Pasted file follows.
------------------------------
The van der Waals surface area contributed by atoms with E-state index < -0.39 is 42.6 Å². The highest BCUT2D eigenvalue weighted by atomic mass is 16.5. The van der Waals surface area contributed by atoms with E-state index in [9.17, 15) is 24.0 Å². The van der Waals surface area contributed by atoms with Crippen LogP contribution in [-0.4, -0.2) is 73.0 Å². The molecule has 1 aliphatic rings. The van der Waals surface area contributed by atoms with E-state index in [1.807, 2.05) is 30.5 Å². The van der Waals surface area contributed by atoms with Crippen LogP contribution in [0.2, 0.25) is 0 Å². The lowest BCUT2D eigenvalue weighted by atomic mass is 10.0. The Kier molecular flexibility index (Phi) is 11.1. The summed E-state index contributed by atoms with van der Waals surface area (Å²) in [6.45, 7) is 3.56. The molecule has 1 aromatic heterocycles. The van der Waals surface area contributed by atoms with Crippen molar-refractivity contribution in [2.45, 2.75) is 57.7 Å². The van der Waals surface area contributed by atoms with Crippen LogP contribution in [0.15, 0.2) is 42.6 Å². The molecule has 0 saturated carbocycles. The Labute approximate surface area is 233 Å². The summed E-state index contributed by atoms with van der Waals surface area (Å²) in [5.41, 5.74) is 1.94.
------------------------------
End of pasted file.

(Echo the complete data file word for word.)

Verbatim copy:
The van der Waals surface area contributed by atoms with E-state index < -0.39 is 42.6 Å². The highest BCUT2D eigenvalue weighted by atomic mass is 16.5. The van der Waals surface area contributed by atoms with E-state index in [9.17, 15) is 24.0 Å². The van der Waals surface area contributed by atoms with Crippen LogP contribution in [-0.4, -0.2) is 73.0 Å². The molecule has 1 aliphatic rings. The van der Waals surface area contributed by atoms with E-state index in [1.807, 2.05) is 30.5 Å². The van der Waals surface area contributed by atoms with Crippen LogP contribution in [0.2, 0.25) is 0 Å². The lowest BCUT2D eigenvalue weighted by atomic mass is 10.0. The Kier molecular flexibility index (Phi) is 11.1. The summed E-state index contributed by atoms with van der Waals surface area (Å²) in [6.45, 7) is 3.56. The molecule has 1 aromatic heterocycles. The van der Waals surface area contributed by atoms with Crippen molar-refractivity contribution in [2.45, 2.75) is 57.7 Å². The van der Waals surface area contributed by atoms with Crippen LogP contribution in [0.15, 0.2) is 42.6 Å². The molecule has 0 saturated carbocycles. The Labute approximate surface area is 233 Å². The summed E-state index contributed by atoms with van der Waals surface area (Å²) in [5.41, 5.74) is 1.94.